The id global attribute defines an identifier (ID) which must be unique in the whole document. Its purpose is to identify the element when linking (using a fragment identifier), scripting, or styling (with CSS).

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Warning: This attribute's value is an opaque string: this means that web authors should not rely on it to convey human-readable information (although having your IDs somewhat human-readable can be useful for code comprehension, e.g. consider ticket-18659 versus r45tgfe-freds&$@).

An id's value must not contain whitespace (spaces, tabs, etc.). Browsers treat non-conforming IDs that contain whitespace as if the whitespace is part of the ID. In contrast to the class attribute, which allows space-separated values, elements can only have one single ID value.

Technically, the value for an id attribute may contain any character, except whitespace characters. However, to avoid inadvertent errors, only ASCII letters, digits, '_', and '-' should be used, and the value for an id attribute should start with a letter.

For example, . has a special meaning in CSS (it starts a class selector). While valid, unless you are careful to escape it when used as part of a CSS selector, it won't be recognized as part of the element's id. The same applies to the querySelector() and querySelectorAll() parameters, which use the same selector syntax. It is easy to forget to do this, resulting in bugs in your code that could be hard to detect.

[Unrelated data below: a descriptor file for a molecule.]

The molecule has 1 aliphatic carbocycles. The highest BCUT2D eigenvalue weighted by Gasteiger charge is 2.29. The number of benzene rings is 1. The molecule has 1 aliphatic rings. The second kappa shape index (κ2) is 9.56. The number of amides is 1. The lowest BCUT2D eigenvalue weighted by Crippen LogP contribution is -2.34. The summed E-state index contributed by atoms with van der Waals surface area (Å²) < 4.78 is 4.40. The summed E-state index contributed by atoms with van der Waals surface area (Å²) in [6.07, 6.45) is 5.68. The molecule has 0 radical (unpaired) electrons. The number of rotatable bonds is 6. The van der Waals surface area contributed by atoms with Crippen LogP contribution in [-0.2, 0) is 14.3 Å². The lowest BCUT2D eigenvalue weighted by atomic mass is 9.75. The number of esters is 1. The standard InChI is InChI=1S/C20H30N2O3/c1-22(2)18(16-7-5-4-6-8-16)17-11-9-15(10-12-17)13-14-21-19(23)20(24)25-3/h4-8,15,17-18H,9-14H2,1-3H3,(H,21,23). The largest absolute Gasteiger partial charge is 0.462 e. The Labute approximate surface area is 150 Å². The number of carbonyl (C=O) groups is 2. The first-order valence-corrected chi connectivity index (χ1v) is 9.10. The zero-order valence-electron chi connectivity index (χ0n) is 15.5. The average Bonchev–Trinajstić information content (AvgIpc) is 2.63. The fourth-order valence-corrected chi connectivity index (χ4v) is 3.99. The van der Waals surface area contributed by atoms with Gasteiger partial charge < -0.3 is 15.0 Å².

Similarly, an id starting with a digit (E.g., 1234-322-678) or a hyphen followed by a digit (E.g., -123), though valid in HTML, may lead to problems when used in CSS, JavaScript, and Web APIs:

  • CSS ID selectors accept any CSS identifier. If the id starts with a digit or one hyphen immediately followed by a digit, both the hyphen and digit must be escaped in CSS. For example, while id="544-383-3388" and id="-3Pi" are valid in HTML, the id selectors must be escaped. The element with these id values can be targeted in CSS with #\35 44-383-3388 and #\2D \33 pi.
  • Any valid HTML id value is valid as an attribute selector in CSS and JavaScript. The selectors [id="544-383-3388"] and [id="-3Pi"] are valid.
  • Document.querySelector() and similar methods using CSS-selector-style queries will not find them unless you escape them. (See this page for an example.)
  • Such an id is not a valid JavaScript identifier. Elements with IDs become global properties, but you cannot use non-identifier global properties as global variables — 1234 is not a global variable, and you have to use window[1234] instead to get the element with id="1234". This is slightly inconvenient as you have to create the variable with an extra step: const element = window[1234].


HTML Standard
# global-attributes:the-id-attribute-2

Browser compatibility

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See also